Some factors affecting eccentric contraction strength

Y. Kawakami*, T. Fukunaga, H. Kanehisa, M. Miyashita

*Corresponding author for this work

Research output: Contribution to journalConference articlepeer-review

3 Citations (Scopus)


Properties of the force developed during eccentric contractions were investigated using a specially designed dynamometer. Elbow flexion was performed at the maximal voluntary contraction level. A force transducer was placed on the anterior surface of the wrist to measure elbow flexion force. Immediately after an isometric contraction of 2 seconds (ST1), the elbow joint was eccentrically stretched about 15° (ECC), and again put in an isometric state (ST2). Starting elbow angles were randomly assigned every 15° from 70° to 130° (full extension 180°) and stretch speeds ranged from 2.5 to 20 rpm. The muscle force during ECC was always greater than those during ST1 and ST2, and the difference between starting isometric force and eccentric peak force was greater at a higher speed.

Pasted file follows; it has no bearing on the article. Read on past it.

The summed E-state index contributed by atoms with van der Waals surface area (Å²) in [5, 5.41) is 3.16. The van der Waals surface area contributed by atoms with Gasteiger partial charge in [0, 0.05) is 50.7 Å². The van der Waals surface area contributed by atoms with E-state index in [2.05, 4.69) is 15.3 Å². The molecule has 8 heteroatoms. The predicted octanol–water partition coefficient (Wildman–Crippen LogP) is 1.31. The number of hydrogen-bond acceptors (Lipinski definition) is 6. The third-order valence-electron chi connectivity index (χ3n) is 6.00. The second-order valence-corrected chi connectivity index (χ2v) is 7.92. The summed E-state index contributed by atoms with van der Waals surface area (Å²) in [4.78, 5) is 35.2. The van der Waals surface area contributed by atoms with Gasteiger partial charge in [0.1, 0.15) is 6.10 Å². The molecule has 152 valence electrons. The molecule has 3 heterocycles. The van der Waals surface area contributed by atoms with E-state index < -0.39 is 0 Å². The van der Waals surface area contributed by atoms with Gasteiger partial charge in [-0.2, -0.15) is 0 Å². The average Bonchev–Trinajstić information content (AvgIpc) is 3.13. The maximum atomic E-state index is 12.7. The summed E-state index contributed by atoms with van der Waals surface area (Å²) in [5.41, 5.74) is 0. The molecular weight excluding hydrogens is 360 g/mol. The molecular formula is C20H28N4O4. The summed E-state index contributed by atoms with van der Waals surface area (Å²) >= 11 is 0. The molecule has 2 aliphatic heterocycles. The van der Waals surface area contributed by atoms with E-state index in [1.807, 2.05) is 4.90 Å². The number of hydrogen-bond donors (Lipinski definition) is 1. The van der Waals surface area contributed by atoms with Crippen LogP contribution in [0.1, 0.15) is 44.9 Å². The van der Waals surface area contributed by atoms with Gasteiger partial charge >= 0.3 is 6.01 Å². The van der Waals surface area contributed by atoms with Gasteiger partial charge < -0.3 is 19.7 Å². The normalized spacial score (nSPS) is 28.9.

Original languageEnglish
Number of pages1
JournalJournal of Biomechanics
Issue number10
Publication statusPublished - 1989 Jan 1
Externally publishedYes
EventAbstracts of the XII Congress, International Society of Biomechanics - Los Angeles, CA, USA
Duration: 1989 Jun 261989 Jun 30

ASJC Scopus subject areas

  • Biophysics
  • Orthopedics and Sports Medicine
  • Biomedical Engineering
  • Rehabilitation


Dive into the research topics of 'Some factors affecting eccentric contraction strength'. Together they form a unique fingerprint.

Cite this